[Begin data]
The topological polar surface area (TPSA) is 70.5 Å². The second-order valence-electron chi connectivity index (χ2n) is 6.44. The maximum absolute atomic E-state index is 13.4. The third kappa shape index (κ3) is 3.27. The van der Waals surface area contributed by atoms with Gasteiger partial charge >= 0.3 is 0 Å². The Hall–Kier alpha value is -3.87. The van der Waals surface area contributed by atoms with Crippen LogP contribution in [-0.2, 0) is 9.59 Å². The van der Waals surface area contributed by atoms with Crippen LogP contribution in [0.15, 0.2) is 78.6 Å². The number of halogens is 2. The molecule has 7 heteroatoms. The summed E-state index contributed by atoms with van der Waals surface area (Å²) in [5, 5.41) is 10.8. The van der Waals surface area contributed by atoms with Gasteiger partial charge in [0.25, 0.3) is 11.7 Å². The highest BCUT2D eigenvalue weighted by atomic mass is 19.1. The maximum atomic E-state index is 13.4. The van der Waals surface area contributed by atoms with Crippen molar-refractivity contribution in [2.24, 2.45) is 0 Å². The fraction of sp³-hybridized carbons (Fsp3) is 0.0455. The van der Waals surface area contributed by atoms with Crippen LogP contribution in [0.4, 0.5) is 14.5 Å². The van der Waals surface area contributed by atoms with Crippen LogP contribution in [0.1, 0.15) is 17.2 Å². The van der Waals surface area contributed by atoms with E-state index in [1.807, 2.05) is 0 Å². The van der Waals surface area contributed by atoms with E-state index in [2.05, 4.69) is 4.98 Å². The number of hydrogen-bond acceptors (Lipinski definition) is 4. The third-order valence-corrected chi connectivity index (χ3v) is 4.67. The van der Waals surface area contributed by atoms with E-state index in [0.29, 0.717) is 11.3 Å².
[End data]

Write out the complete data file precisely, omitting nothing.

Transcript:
The topological polar surface area (TPSA) is 70.5 Å². The second-order valence-electron chi connectivity index (χ2n) is 6.44. The maximum absolute atomic E-state index is 13.4. The third kappa shape index (κ3) is 3.27. The van der Waals surface area contributed by atoms with Gasteiger partial charge >= 0.3 is 0 Å². The Hall–Kier alpha value is -3.87. The van der Waals surface area contributed by atoms with Crippen LogP contribution in [-0.2, 0) is 9.59 Å². The van der Waals surface area contributed by atoms with Crippen LogP contribution in [0.15, 0.2) is 78.6 Å². The number of halogens is 2. The molecule has 7 heteroatoms. The summed E-state index contributed by atoms with van der Waals surface area (Å²) in [5, 5.41) is 10.8. The van der Waals surface area contributed by atoms with Gasteiger partial charge in [0.25, 0.3) is 11.7 Å². The highest BCUT2D eigenvalue weighted by atomic mass is 19.1. The maximum atomic E-state index is 13.4. The van der Waals surface area contributed by atoms with Crippen molar-refractivity contribution in [2.24, 2.45) is 0 Å². The fraction of sp³-hybridized carbons (Fsp3) is 0.0455. The van der Waals surface area contributed by atoms with Crippen LogP contribution in [0.4, 0.5) is 14.5 Å². The van der Waals surface area contributed by atoms with Crippen LogP contribution in [0.1, 0.15) is 17.2 Å². The van der Waals surface area contributed by atoms with E-state index in [1.807, 2.05) is 0 Å². The van der Waals surface area contributed by atoms with E-state index in [2.05, 4.69) is 4.98 Å². The number of hydrogen-bond acceptors (Lipinski definition) is 4. The third-order valence-corrected chi connectivity index (χ3v) is 4.67. The van der Waals surface area contributed by atoms with E-state index in [0.29, 0.717) is 11.3 Å².